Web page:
The Pandemic’s Impact on the ESG Landscape
Historically, ESG regulations focused on the environment. With little tie to a company’s financial performance, many investors didn’t see how ESG regulations pointed to a viable business model – until now. While conversations around ESG regulations were a focus before the pandemic, COVID-19 emphasized how financial opportunities align with more than just profit.
The scale of COVID-19’s impact on social and governance factors has shifted ESG risks into a prominent role alongside traditional financial metrics.
At the beginning of the COVID-19 crisis, businesses were forced to address the immediate repercussions of the virus, specifically revenue loss and the health and safety of its employees. As we move into the next phase of COVID-19 response, companies are presented with an opportunity to develop a wider risk management approach to ensure they’re tracking all the ESG risks that could impact their bottom line.
Prior to COVID-19, when a business determined an ESG-related risk, it only took firm action to mitigate risks that had short-term business impact. Now, companies have seen how quickly those risks can become a reality. For example, social factors, such as employee health and safety, now drive businesses’ financial and workplace decisions. Despite having economic investments in rental spaces, companies have transitioned to remote work to minimize the chances of spreading the virus.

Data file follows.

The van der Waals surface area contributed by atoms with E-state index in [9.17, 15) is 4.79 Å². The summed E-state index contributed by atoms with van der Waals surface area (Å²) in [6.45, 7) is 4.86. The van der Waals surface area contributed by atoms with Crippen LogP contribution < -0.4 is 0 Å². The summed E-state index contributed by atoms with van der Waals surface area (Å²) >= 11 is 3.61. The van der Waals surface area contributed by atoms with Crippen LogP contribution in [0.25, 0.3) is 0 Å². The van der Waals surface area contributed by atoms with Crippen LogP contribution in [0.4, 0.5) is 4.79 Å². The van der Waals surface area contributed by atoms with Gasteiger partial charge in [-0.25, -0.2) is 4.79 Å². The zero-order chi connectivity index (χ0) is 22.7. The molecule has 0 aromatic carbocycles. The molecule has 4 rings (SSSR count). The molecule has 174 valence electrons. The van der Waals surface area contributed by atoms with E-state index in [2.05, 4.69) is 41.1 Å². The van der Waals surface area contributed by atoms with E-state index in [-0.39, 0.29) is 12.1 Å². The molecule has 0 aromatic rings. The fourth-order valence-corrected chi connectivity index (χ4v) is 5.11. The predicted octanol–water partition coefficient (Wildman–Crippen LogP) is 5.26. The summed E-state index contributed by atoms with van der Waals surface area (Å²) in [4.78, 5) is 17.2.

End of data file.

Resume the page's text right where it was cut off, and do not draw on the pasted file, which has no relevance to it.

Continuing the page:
While social factors may seem to be top of mind, the pandemic has also heightened investors’ focus on governance practices. How a leadership team identifies and manages potentially significant risks to business operations now holds more weight to investors. As the front line deals with unpredicted risks, the leadership team is responsible for guiding the business through unexpected situations.
This goes far beyond how they deal with a health crisis and examines businesses’ community and environmental impacts. The array of factors investors track creates an increasingly complex set of pressures on the leadership team and the board of directors to align their governance plans with the requirements of various stakeholder groups. This pressure further complicates their decisions around which governance practices should be the foundation of its long-term business strategy.